My Favourite Movies: The Terminator Series
OK, I’m kind of cheating here but as I watched all four films back-to-back recently it seemed reasonable to review them all at the same time too.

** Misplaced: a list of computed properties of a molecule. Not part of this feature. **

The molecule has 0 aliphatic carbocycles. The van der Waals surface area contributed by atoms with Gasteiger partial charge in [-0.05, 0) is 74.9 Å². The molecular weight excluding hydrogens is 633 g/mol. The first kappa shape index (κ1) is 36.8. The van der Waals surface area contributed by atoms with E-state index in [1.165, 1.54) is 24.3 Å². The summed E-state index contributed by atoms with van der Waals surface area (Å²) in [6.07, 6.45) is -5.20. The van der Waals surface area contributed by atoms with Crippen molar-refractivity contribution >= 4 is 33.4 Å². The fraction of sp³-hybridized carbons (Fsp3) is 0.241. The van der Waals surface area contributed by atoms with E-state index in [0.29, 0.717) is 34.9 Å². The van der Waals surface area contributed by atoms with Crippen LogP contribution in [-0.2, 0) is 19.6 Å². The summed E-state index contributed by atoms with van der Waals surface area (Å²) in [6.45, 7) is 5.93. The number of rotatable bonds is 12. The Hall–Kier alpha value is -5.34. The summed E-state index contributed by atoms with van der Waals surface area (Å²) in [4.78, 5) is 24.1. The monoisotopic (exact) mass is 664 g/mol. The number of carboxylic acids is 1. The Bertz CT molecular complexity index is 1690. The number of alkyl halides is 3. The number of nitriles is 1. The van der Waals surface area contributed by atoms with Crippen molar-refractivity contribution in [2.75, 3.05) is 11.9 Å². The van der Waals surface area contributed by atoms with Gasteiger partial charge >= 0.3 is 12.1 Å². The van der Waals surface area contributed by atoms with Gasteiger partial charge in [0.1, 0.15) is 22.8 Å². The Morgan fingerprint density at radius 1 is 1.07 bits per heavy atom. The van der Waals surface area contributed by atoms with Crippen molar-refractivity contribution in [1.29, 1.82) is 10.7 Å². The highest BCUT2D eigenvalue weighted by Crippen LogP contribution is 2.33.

For those of you who have just returned from another planet or woken from a particularly deep slumber the Terminator movies (and the rather missed TV spin-off The Sarah Connor Chronicles) follows a story arc as follows: At some point in the near future – the date changes because of actions in the present – a military computer system called Skynet becomes self-aware and tries to destroy mankind by launching its missiles against Russia forcing them to retaliate against western targets. The survivors – who call the event Judgement Day – then face a new threat, machines bent on their destruction. At the point of human extinction a hero arose – John Connor – who leads the human resistance and destroys Skynet….. or does he? In its dying moments Skynet manages to send a Terminator, a killer cyborg with living tissue over a metal endoskeleton, to kill his mother Sarah before John is even born. The resistance sends a soldier, Kyle Reese, back in time to protect her which forms the first movie in the series The Terminator made in 1984 with Arnold Schwarzenegger as the Terminator (in admittedly a seminal role for him), Linda Hamilton as Sarah and Michael Biehn as Kyle. I reviewed this movie here back in September 2008 so I won’t repeat myself much, except to say that, apart from some dodgy SFX (which I guess were OK for the time) it was a pretty good and in many ways unique movie. I liked the killer robots from the future idea very much and thought that Arnie played his part very well indeed (I was a huge Arnie fan back then). Hamilton was OK in the role of Sarah but I guess she was meant to be largely out of her depth – I mean who wouldn’t be if some crazy person came up to you saying that you have been targeted for termination but a killer robot! By far my favourite character in the movie was Kyle played by the superb Michael Biehn who stole, in my opinion, every scene he was in. My favourite bits, as in all of the movies, where the scenes played in the future.